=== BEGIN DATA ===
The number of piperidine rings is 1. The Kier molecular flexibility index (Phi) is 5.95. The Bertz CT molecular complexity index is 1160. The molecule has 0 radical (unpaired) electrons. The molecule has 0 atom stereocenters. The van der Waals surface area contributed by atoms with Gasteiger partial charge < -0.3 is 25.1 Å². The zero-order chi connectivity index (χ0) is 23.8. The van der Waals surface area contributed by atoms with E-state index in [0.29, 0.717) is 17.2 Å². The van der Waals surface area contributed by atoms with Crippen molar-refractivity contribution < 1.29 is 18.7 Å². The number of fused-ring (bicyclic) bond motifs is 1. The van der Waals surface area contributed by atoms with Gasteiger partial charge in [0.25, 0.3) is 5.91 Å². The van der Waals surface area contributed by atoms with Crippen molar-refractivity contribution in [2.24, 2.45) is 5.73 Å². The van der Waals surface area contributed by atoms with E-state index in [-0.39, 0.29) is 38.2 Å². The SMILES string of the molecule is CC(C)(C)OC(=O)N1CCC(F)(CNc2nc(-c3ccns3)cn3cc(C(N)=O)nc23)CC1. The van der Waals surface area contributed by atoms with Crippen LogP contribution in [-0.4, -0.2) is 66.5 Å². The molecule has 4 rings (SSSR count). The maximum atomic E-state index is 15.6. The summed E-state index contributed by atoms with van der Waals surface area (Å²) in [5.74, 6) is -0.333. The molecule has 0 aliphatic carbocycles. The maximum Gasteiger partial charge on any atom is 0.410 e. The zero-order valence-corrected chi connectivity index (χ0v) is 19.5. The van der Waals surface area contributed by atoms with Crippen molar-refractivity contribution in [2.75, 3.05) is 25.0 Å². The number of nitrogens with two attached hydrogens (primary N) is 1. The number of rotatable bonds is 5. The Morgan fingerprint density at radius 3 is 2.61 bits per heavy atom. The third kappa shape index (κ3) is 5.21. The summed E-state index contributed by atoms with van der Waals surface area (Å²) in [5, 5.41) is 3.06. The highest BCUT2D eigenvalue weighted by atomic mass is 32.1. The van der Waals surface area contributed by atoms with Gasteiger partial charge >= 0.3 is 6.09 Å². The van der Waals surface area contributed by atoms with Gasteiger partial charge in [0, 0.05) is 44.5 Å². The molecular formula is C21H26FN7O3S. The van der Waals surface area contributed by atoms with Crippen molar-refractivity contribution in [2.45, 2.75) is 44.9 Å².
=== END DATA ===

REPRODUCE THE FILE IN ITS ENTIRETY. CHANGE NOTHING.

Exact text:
The number of piperidine rings is 1. The Kier molecular flexibility index (Phi) is 5.95. The Bertz CT molecular complexity index is 1160. The molecule has 0 radical (unpaired) electrons. The molecule has 0 atom stereocenters. The van der Waals surface area contributed by atoms with Gasteiger partial charge < -0.3 is 25.1 Å². The zero-order chi connectivity index (χ0) is 23.8. The van der Waals surface area contributed by atoms with E-state index in [0.29, 0.717) is 17.2 Å². The van der Waals surface area contributed by atoms with Crippen molar-refractivity contribution < 1.29 is 18.7 Å². The number of fused-ring (bicyclic) bond motifs is 1. The van der Waals surface area contributed by atoms with Gasteiger partial charge in [0.25, 0.3) is 5.91 Å². The van der Waals surface area contributed by atoms with Crippen molar-refractivity contribution in [2.24, 2.45) is 5.73 Å². The van der Waals surface area contributed by atoms with E-state index in [-0.39, 0.29) is 38.2 Å². The SMILES string of the molecule is CC(C)(C)OC(=O)N1CCC(F)(CNc2nc(-c3ccns3)cn3cc(C(N)=O)nc23)CC1. The van der Waals surface area contributed by atoms with Crippen LogP contribution in [-0.4, -0.2) is 66.5 Å². The molecule has 4 rings (SSSR count). The maximum atomic E-state index is 15.6. The summed E-state index contributed by atoms with van der Waals surface area (Å²) in [5.74, 6) is -0.333. The molecule has 0 aliphatic carbocycles. The maximum Gasteiger partial charge on any atom is 0.410 e. The zero-order valence-corrected chi connectivity index (χ0v) is 19.5. The van der Waals surface area contributed by atoms with Crippen molar-refractivity contribution in [2.75, 3.05) is 25.0 Å². The number of nitrogens with two attached hydrogens (primary N) is 1. The number of rotatable bonds is 5. The Morgan fingerprint density at radius 3 is 2.61 bits per heavy atom. The third kappa shape index (κ3) is 5.21. The summed E-state index contributed by atoms with van der Waals surface area (Å²) in [5, 5.41) is 3.06. The highest BCUT2D eigenvalue weighted by atomic mass is 32.1. The van der Waals surface area contributed by atoms with Gasteiger partial charge >= 0.3 is 6.09 Å². The van der Waals surface area contributed by atoms with Gasteiger partial charge in [0, 0.05) is 44.5 Å². The molecular formula is C21H26FN7O3S. The van der Waals surface area contributed by atoms with Crippen molar-refractivity contribution in [2.45, 2.75) is 44.9 Å².